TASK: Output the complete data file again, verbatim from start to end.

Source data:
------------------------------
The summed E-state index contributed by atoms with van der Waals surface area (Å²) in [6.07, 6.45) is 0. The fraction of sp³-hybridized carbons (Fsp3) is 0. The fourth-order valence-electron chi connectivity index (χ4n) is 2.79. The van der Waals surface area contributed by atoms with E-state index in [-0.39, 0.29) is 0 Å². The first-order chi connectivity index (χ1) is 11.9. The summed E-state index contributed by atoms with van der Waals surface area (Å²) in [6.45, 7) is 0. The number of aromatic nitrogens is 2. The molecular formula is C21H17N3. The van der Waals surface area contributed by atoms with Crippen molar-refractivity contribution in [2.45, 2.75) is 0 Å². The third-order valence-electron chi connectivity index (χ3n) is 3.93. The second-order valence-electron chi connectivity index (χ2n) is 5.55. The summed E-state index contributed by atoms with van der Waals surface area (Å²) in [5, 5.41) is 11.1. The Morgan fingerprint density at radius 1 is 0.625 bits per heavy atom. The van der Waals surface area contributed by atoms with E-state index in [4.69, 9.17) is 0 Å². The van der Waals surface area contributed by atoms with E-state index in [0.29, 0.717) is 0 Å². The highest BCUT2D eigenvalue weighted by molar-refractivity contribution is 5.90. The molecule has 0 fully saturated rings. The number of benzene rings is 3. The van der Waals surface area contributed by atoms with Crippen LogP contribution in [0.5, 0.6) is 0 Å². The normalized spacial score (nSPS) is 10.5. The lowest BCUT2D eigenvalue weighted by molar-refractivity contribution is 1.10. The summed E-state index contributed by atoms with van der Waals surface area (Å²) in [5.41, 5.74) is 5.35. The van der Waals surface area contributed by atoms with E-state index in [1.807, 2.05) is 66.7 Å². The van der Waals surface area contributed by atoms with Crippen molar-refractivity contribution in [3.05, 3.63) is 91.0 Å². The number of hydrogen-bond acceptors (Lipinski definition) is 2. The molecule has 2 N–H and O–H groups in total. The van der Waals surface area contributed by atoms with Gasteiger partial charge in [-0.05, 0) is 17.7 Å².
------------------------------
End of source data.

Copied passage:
The summed E-state index contributed by atoms with van der Waals surface area (Å²) in [6.07, 6.45) is 0. The fraction of sp³-hybridized carbons (Fsp3) is 0. The fourth-order valence-electron chi connectivity index (χ4n) is 2.79. The van der Waals surface area contributed by atoms with E-state index in [-0.39, 0.29) is 0 Å². The first-order chi connectivity index (χ1) is 11.9. The summed E-state index contributed by atoms with van der Waals surface area (Å²) in [6.45, 7) is 0. The number of aromatic nitrogens is 2. The molecular formula is C21H17N3. The van der Waals surface area contributed by atoms with Crippen molar-refractivity contribution in [2.45, 2.75) is 0 Å². The third-order valence-electron chi connectivity index (χ3n) is 3.93. The second-order valence-electron chi connectivity index (χ2n) is 5.55. The summed E-state index contributed by atoms with van der Waals surface area (Å²) in [5, 5.41) is 11.1. The Morgan fingerprint density at radius 1 is 0.625 bits per heavy atom. The van der Waals surface area contributed by atoms with E-state index in [4.69, 9.17) is 0 Å². The van der Waals surface area contributed by atoms with E-state index in [0.29, 0.717) is 0 Å². The highest BCUT2D eigenvalue weighted by molar-refractivity contribution is 5.90. The molecule has 0 fully saturated rings. The number of benzene rings is 3. The van der Waals surface area contributed by atoms with Crippen LogP contribution in [0.5, 0.6) is 0 Å². The normalized spacial score (nSPS) is 10.5. The lowest BCUT2D eigenvalue weighted by molar-refractivity contribution is 1.10. The summed E-state index contributed by atoms with van der Waals surface area (Å²) in [5.41, 5.74) is 5.35. The van der Waals surface area contributed by atoms with E-state index in [1.807, 2.05) is 66.7 Å². The van der Waals surface area contributed by atoms with Crippen molar-refractivity contribution in [3.05, 3.63) is 91.0 Å². The number of hydrogen-bond acceptors (Lipinski definition) is 2. The molecule has 2 N–H and O–H groups in total. The van der Waals surface area contributed by atoms with Gasteiger partial charge in [-0.05, 0) is 17.7 Å².